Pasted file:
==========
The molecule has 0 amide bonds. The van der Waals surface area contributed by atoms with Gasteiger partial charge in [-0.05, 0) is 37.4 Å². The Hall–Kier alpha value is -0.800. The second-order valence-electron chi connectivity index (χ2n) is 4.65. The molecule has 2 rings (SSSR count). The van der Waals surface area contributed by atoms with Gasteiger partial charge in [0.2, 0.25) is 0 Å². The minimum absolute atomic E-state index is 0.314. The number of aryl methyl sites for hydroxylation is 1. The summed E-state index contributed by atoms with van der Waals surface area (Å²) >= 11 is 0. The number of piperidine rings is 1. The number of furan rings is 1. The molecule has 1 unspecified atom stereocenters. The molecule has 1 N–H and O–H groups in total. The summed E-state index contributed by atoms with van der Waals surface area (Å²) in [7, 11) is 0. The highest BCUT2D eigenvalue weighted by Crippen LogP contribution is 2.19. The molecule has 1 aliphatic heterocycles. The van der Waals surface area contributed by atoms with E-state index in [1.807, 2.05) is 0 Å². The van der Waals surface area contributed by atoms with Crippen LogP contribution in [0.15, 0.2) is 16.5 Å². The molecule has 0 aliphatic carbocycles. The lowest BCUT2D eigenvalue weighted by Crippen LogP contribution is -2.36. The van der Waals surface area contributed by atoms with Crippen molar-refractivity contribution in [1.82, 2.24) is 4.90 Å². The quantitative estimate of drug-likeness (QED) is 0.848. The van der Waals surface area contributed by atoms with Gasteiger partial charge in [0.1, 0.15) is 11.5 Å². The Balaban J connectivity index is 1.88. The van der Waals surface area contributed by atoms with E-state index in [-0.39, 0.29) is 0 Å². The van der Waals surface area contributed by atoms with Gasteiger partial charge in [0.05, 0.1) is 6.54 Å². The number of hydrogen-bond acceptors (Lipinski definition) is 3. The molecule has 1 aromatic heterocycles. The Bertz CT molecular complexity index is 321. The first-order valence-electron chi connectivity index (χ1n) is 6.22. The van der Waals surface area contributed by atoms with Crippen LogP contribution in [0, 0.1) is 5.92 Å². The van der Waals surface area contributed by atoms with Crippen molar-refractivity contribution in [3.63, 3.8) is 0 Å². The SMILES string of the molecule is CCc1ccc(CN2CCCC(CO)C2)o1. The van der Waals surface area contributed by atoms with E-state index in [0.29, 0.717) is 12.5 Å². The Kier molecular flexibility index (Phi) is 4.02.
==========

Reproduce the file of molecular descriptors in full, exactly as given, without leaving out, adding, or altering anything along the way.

The molecule has 0 amide bonds. The van der Waals surface area contributed by atoms with Gasteiger partial charge in [-0.05, 0) is 37.4 Å². The Hall–Kier alpha value is -0.800. The second-order valence-electron chi connectivity index (χ2n) is 4.65. The molecule has 2 rings (SSSR count). The van der Waals surface area contributed by atoms with Gasteiger partial charge in [0.2, 0.25) is 0 Å². The minimum absolute atomic E-state index is 0.314. The number of aryl methyl sites for hydroxylation is 1. The summed E-state index contributed by atoms with van der Waals surface area (Å²) >= 11 is 0. The number of piperidine rings is 1. The number of furan rings is 1. The molecule has 1 unspecified atom stereocenters. The molecule has 1 N–H and O–H groups in total. The summed E-state index contributed by atoms with van der Waals surface area (Å²) in [7, 11) is 0. The highest BCUT2D eigenvalue weighted by Crippen LogP contribution is 2.19. The molecule has 1 aliphatic heterocycles. The van der Waals surface area contributed by atoms with E-state index in [1.807, 2.05) is 0 Å². The van der Waals surface area contributed by atoms with Crippen LogP contribution in [0.15, 0.2) is 16.5 Å². The molecule has 0 aliphatic carbocycles. The lowest BCUT2D eigenvalue weighted by Crippen LogP contribution is -2.36. The van der Waals surface area contributed by atoms with Crippen molar-refractivity contribution in [1.82, 2.24) is 4.90 Å². The quantitative estimate of drug-likeness (QED) is 0.848. The van der Waals surface area contributed by atoms with Gasteiger partial charge in [0.1, 0.15) is 11.5 Å². The Balaban J connectivity index is 1.88. The van der Waals surface area contributed by atoms with E-state index in [-0.39, 0.29) is 0 Å². The van der Waals surface area contributed by atoms with Gasteiger partial charge in [0.05, 0.1) is 6.54 Å². The number of hydrogen-bond acceptors (Lipinski definition) is 3. The molecule has 1 aromatic heterocycles. The Bertz CT molecular complexity index is 321. The first-order valence-electron chi connectivity index (χ1n) is 6.22. The van der Waals surface area contributed by atoms with Crippen LogP contribution in [0, 0.1) is 5.92 Å². The van der Waals surface area contributed by atoms with Crippen molar-refractivity contribution in [3.63, 3.8) is 0 Å². The SMILES string of the molecule is CCc1ccc(CN2CCCC(CO)C2)o1. The van der Waals surface area contributed by atoms with E-state index in [0.29, 0.717) is 12.5 Å². The Kier molecular flexibility index (Phi) is 4.02.